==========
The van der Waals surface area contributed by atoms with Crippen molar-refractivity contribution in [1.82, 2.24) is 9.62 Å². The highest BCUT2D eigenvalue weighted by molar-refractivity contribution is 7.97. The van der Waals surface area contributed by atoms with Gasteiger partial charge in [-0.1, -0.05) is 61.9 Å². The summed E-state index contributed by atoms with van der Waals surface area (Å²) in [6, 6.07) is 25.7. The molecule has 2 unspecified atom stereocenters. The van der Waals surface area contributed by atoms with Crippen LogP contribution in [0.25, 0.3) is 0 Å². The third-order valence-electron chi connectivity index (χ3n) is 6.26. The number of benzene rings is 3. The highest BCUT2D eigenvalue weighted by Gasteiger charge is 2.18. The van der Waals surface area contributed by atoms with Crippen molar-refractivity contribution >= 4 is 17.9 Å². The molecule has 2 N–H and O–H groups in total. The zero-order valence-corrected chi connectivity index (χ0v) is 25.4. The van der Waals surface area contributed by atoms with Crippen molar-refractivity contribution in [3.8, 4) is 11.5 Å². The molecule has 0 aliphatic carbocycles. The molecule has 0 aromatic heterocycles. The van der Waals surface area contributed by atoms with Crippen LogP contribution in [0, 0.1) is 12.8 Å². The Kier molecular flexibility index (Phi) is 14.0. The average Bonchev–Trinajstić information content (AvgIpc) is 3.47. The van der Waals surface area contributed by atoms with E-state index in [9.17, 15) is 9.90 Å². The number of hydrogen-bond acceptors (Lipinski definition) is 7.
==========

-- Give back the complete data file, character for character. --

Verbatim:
The van der Waals surface area contributed by atoms with Crippen molar-refractivity contribution in [1.82, 2.24) is 9.62 Å². The highest BCUT2D eigenvalue weighted by molar-refractivity contribution is 7.97. The van der Waals surface area contributed by atoms with Gasteiger partial charge in [-0.1, -0.05) is 61.9 Å². The summed E-state index contributed by atoms with van der Waals surface area (Å²) in [6, 6.07) is 25.7. The molecule has 2 unspecified atom stereocenters. The van der Waals surface area contributed by atoms with Crippen LogP contribution in [0.25, 0.3) is 0 Å². The third-order valence-electron chi connectivity index (χ3n) is 6.26. The number of benzene rings is 3. The highest BCUT2D eigenvalue weighted by Gasteiger charge is 2.18. The van der Waals surface area contributed by atoms with Crippen molar-refractivity contribution >= 4 is 17.9 Å². The molecule has 2 N–H and O–H groups in total. The zero-order valence-corrected chi connectivity index (χ0v) is 25.4. The van der Waals surface area contributed by atoms with Crippen molar-refractivity contribution in [3.8, 4) is 11.5 Å². The molecule has 0 aliphatic carbocycles. The molecule has 0 aromatic heterocycles. The van der Waals surface area contributed by atoms with Crippen LogP contribution in [0, 0.1) is 12.8 Å². The Kier molecular flexibility index (Phi) is 14.0. The average Bonchev–Trinajstić information content (AvgIpc) is 3.47. The van der Waals surface area contributed by atoms with E-state index in [9.17, 15) is 9.90 Å². The number of hydrogen-bond acceptors (Lipinski definition) is 7.